Genetic population structure of the round whitefish (Prosopium cylindraceum) in North America: multiple markers reveal glacial refugia and regional subdivision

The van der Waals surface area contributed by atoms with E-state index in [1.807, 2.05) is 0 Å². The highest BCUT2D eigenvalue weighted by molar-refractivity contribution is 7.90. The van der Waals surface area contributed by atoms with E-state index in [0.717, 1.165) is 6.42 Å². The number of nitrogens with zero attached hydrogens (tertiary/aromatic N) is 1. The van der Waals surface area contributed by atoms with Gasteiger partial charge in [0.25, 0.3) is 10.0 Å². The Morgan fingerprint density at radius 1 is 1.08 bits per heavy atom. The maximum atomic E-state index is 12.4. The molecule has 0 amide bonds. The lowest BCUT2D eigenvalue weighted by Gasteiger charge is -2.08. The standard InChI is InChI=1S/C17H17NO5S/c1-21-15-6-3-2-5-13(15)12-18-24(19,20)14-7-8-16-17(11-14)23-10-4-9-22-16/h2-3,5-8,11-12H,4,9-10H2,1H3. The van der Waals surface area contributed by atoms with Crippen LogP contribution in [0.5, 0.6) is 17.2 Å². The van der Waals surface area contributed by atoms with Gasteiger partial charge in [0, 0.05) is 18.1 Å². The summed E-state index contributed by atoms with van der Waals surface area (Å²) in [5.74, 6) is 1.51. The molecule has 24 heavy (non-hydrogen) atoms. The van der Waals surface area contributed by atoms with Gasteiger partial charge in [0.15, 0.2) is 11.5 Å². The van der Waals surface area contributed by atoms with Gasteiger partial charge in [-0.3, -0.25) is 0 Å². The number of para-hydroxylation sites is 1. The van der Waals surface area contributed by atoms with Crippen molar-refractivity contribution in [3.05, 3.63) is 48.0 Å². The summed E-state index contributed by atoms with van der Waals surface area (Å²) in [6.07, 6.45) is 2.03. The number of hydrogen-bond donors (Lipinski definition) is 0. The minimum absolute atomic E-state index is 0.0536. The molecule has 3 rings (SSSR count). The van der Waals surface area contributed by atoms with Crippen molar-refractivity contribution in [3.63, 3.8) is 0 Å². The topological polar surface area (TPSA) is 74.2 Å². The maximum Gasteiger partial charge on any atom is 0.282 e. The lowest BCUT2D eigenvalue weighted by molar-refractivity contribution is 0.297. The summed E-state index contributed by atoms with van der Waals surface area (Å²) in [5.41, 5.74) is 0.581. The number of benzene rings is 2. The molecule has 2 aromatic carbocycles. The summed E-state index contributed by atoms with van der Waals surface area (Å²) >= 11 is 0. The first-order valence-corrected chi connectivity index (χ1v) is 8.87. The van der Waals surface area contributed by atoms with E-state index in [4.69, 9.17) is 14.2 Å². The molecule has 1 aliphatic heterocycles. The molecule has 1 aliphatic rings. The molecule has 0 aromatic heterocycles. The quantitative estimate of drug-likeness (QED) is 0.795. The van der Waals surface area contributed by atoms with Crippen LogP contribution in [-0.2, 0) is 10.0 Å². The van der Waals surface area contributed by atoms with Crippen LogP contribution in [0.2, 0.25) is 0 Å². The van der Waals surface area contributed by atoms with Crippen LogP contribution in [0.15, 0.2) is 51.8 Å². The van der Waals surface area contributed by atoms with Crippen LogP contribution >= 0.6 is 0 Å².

Round whitefish (Prosopium cylindraceum) have a broad, disjunct range across northern North America and Eurasia, and little is known about their genetic population structure. We performed genetic analyses of round whitefish from 17 sites across its range using nine microsatellites, two mitochondrial DNA (mtDNA) loci, and 4918 to 8835 single-nucleotide polymorphism (SNP) loci. Our analyses identified deep phylogenetic division between eastern and western portions of the range, likely indicative of origins from at least two separate Pleistocene glacial refugia. Regionally, microsatellites and SNPs identified congruent patterns in subdivision, and population structure was consistent with expectations based on hydrologic connectivity. Within the Laurentian Great Lakes, Lake Huron and Lake Ontario were identified as key areas of interest. Lake Huron appears to be a contemporary source population for several other Great Lakes, and Lake Ontario contains a genetically discrete group of round whitefish. In all cases, multiple genetic markers yielded similar patterns, but SNPs offered substantially enhanced resolution. We conclude that round whitefish have population subdivision on several scales important for understanding their evolutionary history and conservation planning.